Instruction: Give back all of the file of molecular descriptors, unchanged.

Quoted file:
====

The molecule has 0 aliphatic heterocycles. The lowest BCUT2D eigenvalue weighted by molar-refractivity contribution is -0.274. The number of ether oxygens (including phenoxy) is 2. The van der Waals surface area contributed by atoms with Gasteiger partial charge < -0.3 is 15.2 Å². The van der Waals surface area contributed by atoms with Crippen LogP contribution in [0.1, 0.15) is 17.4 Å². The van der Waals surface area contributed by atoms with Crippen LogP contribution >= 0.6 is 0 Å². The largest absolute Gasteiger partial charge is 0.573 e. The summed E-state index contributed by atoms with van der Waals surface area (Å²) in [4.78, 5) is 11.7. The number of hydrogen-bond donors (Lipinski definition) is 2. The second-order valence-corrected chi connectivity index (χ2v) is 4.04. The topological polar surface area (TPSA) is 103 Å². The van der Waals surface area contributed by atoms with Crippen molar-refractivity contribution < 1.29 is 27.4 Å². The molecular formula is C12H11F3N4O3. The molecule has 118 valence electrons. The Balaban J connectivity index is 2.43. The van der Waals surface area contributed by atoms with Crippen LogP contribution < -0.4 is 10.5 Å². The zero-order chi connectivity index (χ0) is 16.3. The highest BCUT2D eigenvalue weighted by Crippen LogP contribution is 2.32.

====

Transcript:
The molecule has 0 aliphatic heterocycles. The lowest BCUT2D eigenvalue weighted by molar-refractivity contribution is -0.274. The number of ether oxygens (including phenoxy) is 2. The van der Waals surface area contributed by atoms with Gasteiger partial charge < -0.3 is 15.2 Å². The van der Waals surface area contributed by atoms with Crippen LogP contribution in [0.1, 0.15) is 17.4 Å². The van der Waals surface area contributed by atoms with Crippen LogP contribution >= 0.6 is 0 Å². The largest absolute Gasteiger partial charge is 0.573 e. The summed E-state index contributed by atoms with van der Waals surface area (Å²) in [4.78, 5) is 11.7. The number of hydrogen-bond donors (Lipinski definition) is 2. The second-order valence-corrected chi connectivity index (χ2v) is 4.04. The topological polar surface area (TPSA) is 103 Å². The van der Waals surface area contributed by atoms with Crippen molar-refractivity contribution < 1.29 is 27.4 Å². The molecular formula is C12H11F3N4O3. The molecule has 118 valence electrons. The Balaban J connectivity index is 2.43. The van der Waals surface area contributed by atoms with Crippen LogP contribution < -0.4 is 10.5 Å². The zero-order chi connectivity index (χ0) is 16.3. The highest BCUT2D eigenvalue weighted by Crippen LogP contribution is 2.32.